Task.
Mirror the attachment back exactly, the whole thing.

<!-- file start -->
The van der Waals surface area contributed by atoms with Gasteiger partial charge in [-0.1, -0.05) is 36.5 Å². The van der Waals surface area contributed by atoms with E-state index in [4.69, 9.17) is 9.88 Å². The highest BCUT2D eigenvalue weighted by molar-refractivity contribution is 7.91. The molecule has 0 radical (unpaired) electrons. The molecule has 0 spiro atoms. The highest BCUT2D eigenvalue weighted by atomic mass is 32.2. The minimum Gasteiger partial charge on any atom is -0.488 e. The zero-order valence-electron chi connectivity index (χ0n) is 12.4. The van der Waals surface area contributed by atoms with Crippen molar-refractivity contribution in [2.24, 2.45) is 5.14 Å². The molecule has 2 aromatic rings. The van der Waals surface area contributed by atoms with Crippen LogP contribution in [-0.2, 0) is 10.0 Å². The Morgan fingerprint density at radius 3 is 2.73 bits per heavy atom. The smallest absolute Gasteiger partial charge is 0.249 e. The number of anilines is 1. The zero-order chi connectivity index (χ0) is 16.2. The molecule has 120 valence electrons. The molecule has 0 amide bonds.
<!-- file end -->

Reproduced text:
The van der Waals surface area contributed by atoms with Gasteiger partial charge in [-0.1, -0.05) is 36.5 Å². The van der Waals surface area contributed by atoms with E-state index in [4.69, 9.17) is 9.88 Å². The highest BCUT2D eigenvalue weighted by molar-refractivity contribution is 7.91. The molecule has 0 radical (unpaired) electrons. The molecule has 0 spiro atoms. The highest BCUT2D eigenvalue weighted by atomic mass is 32.2. The minimum Gasteiger partial charge on any atom is -0.488 e. The zero-order valence-electron chi connectivity index (χ0n) is 12.4. The van der Waals surface area contributed by atoms with Crippen molar-refractivity contribution in [2.24, 2.45) is 5.14 Å². The molecule has 2 aromatic rings. The van der Waals surface area contributed by atoms with Crippen LogP contribution in [-0.2, 0) is 10.0 Å². The Morgan fingerprint density at radius 3 is 2.73 bits per heavy atom. The smallest absolute Gasteiger partial charge is 0.249 e. The number of anilines is 1. The zero-order chi connectivity index (χ0) is 16.2. The molecule has 120 valence electrons. The molecule has 0 amide bonds.